UPDATED: November 17, 2014 6:45 p.m.
ANNAPOLIS, Md. — Gov.-elect Larry Hogan said Monday that he remains committed to pursuing tax relief in his first year in office — despite a projected budget shortfall — and he would consider calling a special session to do additional work on the state’s finances, if needed next year.
In an interview with The Associated Press, Hogan said he is bracing for an even greater fiscal challenge than the $593 million shortfall state budget analysts announced last week for the next fiscal year. Hogan takes office Jan. 21, and he will be required to submit a budget for the next fiscal year two days later to the Legislature.
“It took us a long time to get into the mess we’re in,” Hogan said. “It can’t be fixed in two days.”
Hogan said he would be open to bringing the Maryland General Assembly back later for more budget work, if it’s necessary, after the regular 90-day session ends in April.
“If it can’t be addressed in 90 days, we would be open to considering the idea of calling a special session,” Hogan said.
Maryland’s governor has the authority to call the Legislature back for a special session.
Democratic Gov. Martin O’Malley ended up calling a special session late in his first year in office in 2007. That lasted three weeks and resulted in increases to the sales tax, the corporate income tax, cigarette tax and vehicle-titling tax. Hogan promised during the campaign to cut the corporate income tax from 8.25 percent to 6 percent — where it was before the 2007 special session.
“Instead of calling back a special session to see how many taxes we could raise, it would be what kinds of decisions are we going to make to cut the budget,” said Hogan, who campaigned on cutting taxes and improving the state’s business climate.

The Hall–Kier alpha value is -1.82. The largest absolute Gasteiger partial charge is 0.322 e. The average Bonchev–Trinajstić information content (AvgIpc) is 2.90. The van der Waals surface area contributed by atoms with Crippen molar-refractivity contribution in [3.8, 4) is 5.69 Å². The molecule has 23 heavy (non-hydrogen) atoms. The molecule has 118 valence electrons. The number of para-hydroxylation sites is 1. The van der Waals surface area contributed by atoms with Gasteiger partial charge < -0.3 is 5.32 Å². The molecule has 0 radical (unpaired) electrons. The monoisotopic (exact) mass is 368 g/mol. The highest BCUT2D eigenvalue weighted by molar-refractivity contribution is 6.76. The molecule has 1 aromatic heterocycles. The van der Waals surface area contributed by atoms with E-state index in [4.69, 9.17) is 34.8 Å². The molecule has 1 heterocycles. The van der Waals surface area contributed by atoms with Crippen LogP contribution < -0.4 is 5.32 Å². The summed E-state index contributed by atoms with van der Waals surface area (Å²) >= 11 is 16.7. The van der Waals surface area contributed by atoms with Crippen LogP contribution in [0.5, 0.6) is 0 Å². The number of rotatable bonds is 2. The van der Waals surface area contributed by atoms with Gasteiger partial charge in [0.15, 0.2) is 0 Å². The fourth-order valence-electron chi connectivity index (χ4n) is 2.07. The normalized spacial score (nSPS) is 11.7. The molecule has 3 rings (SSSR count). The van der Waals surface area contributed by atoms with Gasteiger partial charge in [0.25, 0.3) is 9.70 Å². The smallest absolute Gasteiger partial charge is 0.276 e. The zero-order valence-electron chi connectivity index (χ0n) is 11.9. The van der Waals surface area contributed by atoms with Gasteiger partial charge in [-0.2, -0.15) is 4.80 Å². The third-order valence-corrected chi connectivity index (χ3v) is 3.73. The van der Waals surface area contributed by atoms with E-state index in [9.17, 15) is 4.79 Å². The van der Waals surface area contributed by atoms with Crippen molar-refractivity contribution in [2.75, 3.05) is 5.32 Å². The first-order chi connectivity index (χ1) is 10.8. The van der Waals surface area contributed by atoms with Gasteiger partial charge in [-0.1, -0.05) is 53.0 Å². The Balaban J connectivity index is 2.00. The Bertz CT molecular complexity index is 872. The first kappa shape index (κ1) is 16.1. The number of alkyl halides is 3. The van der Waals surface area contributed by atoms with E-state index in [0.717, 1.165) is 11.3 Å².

Hogan said it’s too soon to say what kind of tax relief he will be proposing in his first year. He said members of his transition team are examining cuts that could be made to find savings in the budget.
Hogan said he is optimistic members of the Maryland General Assembly will be open to tax-relief proposals. As an example, he noted that lawmakers approved raising the exemption on the estate tax this year. Hogan described it as a “tiny step, but it was a step in the right direction.” He said he believes more Democrats will be open to tax-relief proposals.
“I’m sure there’s going to be a give and take,” Hogan said. “I really meant it when I said we’re going to sit down and work across the aisle, but I believe we’re going to convince some members of the other side of the aisle that we need to take some steps toward getting spending under control and reducing taxes.”
Hogan also announced six new members of his transition team Monday. They include former state Senate Minority Leader Marty Madden, columnist and commentator Blair Lee, state Sen. Joe Getty, economist Anirban Basu, former Maryland State Superintendent of Schools Nancy Grasmick, and retired U.S. District Judge Alexander Williams Jr.
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